Train, trolley, trails, and tram, and in our case bus; the 4T Trail is a great way to spend three to four hours of an afternoon exploring Portland without using a car. The most commonly suggested route begins downtown at Pioneer Courthouse Square catching the train, or MAX light rail, to the Portland Zoo and connecting with the Marquam Trail. A forest trek leads through the Southwest Hills, eventually reaching the Oregon Health & Science University on Marquam Hill, where the Portland Aeriel Tram shuttles primarily OHSU students and employees to the South Waterfront campus. The tram ride ends right at a trolley stop, a.k.a. Portland Streetcar, which runs back downtown to complete the famous 4T loop hike.
We completed the 4T Trail on a beautiful sunny day in March, but this hike can be done year-round. With plenty of access to public transportation in Southeast Portland, we opted to also use the bus and completely avoid driving. Online research will pull up multiple variations of the 4T, but one can start virtually anywhere in Portland with Trimet services. There are tons of directions already posted so I’m going to refrain from providing more and stick with tips and highlights.
Knowing it wasn’t likely to finish the hike in less than 2.5 hours we each purchased an all-day Trimet pass for $5 ($2.50 passes only last 2.5 hours), which works for the bus, train and streetcar. Beginning on the 70 bus, we connected to the MAX Orange Line and rode over the Tilikum Crossing Bridge to the OHSU South Waterfront campus. There’s a $5 fee to ride the tram up to Marquam Hill, but it’s free to come down, so we hiked the 4T counter-clockwise by taking the streetcar to Pioneer Courthouse Square and transferring again to the MAX to get to the zoo. Technically the trolley ride could have been skipped by transferring trains, but we were committed to completing all four “T’s.”
The zoo MAX station is cool, with artistic orange and yellow walls depicting safari animals and the Portland skyline; the underground stop reminiscent of the New York♥ City subway tunnels. The elevator leads to ground level and the zoo parking lots, where a short walk connects to the Marquam Trail, the actual hiking section of the 4T. Following sign posts directing to the 4T, cross over busy Highway 26 and turn left, walking parallel with the on-ramp until the 4T winds into the forest. Definitely wear proper footwear on these trails, it’s not uncommon to encounter muddy and slippery conditions.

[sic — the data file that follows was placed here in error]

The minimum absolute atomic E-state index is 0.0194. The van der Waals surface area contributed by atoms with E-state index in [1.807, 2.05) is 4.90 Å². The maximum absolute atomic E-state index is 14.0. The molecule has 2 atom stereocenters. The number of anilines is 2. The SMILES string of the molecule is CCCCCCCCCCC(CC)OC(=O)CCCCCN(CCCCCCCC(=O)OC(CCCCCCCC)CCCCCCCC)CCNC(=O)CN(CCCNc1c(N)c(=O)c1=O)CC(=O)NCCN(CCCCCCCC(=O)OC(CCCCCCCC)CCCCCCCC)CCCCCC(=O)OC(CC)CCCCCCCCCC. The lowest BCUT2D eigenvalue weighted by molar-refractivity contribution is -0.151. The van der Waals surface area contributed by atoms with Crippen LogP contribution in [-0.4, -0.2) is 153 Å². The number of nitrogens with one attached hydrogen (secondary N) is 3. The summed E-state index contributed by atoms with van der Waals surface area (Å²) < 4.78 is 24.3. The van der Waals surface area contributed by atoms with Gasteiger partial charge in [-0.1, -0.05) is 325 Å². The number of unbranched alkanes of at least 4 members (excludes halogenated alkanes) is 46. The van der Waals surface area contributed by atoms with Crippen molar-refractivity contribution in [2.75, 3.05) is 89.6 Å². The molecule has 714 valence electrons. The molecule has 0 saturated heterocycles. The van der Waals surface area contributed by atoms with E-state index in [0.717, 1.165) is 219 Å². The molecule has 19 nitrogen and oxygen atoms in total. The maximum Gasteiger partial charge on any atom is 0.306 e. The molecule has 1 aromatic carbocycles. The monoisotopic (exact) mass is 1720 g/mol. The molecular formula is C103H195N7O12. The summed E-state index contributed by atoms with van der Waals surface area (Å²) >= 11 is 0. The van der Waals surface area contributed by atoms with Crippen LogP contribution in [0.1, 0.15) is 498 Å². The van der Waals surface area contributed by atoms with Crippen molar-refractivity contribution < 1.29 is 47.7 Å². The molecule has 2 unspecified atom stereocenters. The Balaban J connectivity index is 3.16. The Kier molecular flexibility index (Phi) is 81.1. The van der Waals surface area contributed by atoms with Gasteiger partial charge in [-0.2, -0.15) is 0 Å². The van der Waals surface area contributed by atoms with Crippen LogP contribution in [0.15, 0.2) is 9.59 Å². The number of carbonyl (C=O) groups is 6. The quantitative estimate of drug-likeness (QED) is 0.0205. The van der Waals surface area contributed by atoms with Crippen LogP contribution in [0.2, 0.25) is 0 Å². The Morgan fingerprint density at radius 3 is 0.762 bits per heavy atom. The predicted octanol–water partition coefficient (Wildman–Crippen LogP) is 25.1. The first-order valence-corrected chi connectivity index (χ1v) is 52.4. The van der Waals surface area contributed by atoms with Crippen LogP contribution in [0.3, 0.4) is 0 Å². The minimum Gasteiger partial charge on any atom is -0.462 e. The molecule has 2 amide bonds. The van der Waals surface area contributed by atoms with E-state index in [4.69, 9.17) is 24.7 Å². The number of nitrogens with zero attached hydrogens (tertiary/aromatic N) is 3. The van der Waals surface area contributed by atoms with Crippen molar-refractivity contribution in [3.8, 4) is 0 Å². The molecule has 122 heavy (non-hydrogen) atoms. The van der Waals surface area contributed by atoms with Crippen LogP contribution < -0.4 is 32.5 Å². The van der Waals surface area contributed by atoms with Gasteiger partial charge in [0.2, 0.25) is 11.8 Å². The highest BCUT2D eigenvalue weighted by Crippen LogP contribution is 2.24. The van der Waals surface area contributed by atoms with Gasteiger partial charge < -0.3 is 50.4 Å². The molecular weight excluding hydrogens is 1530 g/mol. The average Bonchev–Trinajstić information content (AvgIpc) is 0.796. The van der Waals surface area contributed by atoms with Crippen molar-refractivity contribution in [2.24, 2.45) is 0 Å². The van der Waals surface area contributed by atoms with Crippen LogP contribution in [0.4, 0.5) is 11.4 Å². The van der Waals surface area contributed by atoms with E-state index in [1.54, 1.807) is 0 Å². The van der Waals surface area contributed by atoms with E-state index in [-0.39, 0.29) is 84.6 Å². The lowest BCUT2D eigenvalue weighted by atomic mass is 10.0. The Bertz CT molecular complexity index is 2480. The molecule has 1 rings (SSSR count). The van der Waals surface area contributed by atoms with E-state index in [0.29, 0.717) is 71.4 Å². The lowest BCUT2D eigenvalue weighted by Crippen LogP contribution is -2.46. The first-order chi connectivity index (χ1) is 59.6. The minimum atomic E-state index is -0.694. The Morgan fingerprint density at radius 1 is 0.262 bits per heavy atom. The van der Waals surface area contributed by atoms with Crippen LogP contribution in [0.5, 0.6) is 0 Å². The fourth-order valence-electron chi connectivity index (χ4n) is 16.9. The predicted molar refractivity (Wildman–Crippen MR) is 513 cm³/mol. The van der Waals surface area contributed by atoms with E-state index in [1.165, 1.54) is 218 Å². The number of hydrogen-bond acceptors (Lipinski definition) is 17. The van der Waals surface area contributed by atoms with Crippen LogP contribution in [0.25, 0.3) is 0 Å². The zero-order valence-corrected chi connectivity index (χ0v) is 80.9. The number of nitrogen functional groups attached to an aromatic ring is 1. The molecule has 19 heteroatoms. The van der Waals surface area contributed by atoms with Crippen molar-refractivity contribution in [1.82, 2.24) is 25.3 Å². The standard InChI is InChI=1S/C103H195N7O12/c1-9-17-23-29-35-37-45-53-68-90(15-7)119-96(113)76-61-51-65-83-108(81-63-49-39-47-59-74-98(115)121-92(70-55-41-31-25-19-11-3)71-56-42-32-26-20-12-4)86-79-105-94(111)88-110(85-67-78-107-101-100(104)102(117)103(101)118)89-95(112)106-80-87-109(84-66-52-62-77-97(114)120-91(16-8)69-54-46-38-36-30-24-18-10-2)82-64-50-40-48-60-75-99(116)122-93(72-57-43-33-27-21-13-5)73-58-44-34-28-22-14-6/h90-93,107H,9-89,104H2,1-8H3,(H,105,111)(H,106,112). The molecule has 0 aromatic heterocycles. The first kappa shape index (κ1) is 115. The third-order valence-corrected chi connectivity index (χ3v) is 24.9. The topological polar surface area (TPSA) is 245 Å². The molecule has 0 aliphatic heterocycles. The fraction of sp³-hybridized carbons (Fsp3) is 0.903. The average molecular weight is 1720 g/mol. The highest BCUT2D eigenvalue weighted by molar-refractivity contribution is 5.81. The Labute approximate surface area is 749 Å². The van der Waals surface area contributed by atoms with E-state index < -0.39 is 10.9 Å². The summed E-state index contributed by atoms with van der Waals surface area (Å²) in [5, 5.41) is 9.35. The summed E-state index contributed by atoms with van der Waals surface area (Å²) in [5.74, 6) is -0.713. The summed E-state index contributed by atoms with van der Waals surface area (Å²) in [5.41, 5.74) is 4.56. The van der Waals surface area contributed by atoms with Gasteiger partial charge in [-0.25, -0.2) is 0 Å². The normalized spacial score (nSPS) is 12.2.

After about one mile of hiking the trail reaches Council Crest Park, where picnic spots are plenty and mountains are visible on clear days. From there the 4T forest trail continues nearly 3.5 more miles, traversing several switchbacks and meandering through quiet woods, and occasionally backyards, until reaching the Marquam Nature Park Shelter. We were pleasantly surprised to find an awesome public art display, the colorful Marquam Mosaic which was created for the park’s small amphitheater. The 4T nears its end as the final stretch climbs up to OHSU to find the tram.
Don’t worry, the journey is all downhill from here! After emerging from the woods the remainder of walking is on streets and sidewalks to the Kohler Pavilion, where the last T comes into play—the Portland Aeriel Tram. The tram does not operate Sundays and it sometimes closes for maintenance, so be sure to plan accordingly. On clear days the majestic Cascade Mountain Range can be viewed from the loading deck. We waited for the first tram to fill and jumped in front of the line for the next, snagging a spot by the window like tourists (because it’s COOL!). The short ride ends on the South Waterfront near both the streetcar and MAX. If you started the 4T downtown, this is where you’d hop on the streetcar. We jumped back on the MAX Orange Line and ultimately the bus to complete our first ever successful 4T loop.
Why We Dig the 4T Trail
The 4T is awesome because there are many variations of this trail, the possibilities are endless like a choose your own adventure book! This is a great activity for visitors, as you could make an entire day of the 4T and show off a good deal of Portland. We’re so fortunate to live in an urban area with tons of access to trails and woods. Please note, THIS IS A HIKE, on TRAILS, so wear proper clothing and footwear. You can literally start anywhere and most likely will not need to use a vehicle. Downtown provides tons of access to shopping, sightseeing, and most importantly eating, so perhaps kick off your hike with a classic Portland brunch. Next, stop at the zoo to see playful otters or feed giraffes, or maybe even cruise to the nearby the Japanese Garden. The summit at Council Crest is great for chilling and taking in those killer PNW mountain views. Finally, wrap up your Portland tour, hopefully in time for happy hour, or go grab dinner downtown or in one of Portlands many great neighborhoods. Overall, you can make the 4T as much or as little as you want to: go all out, or spend as little as $10 on Trimet passes like we did. The world is your oyster, go explore it!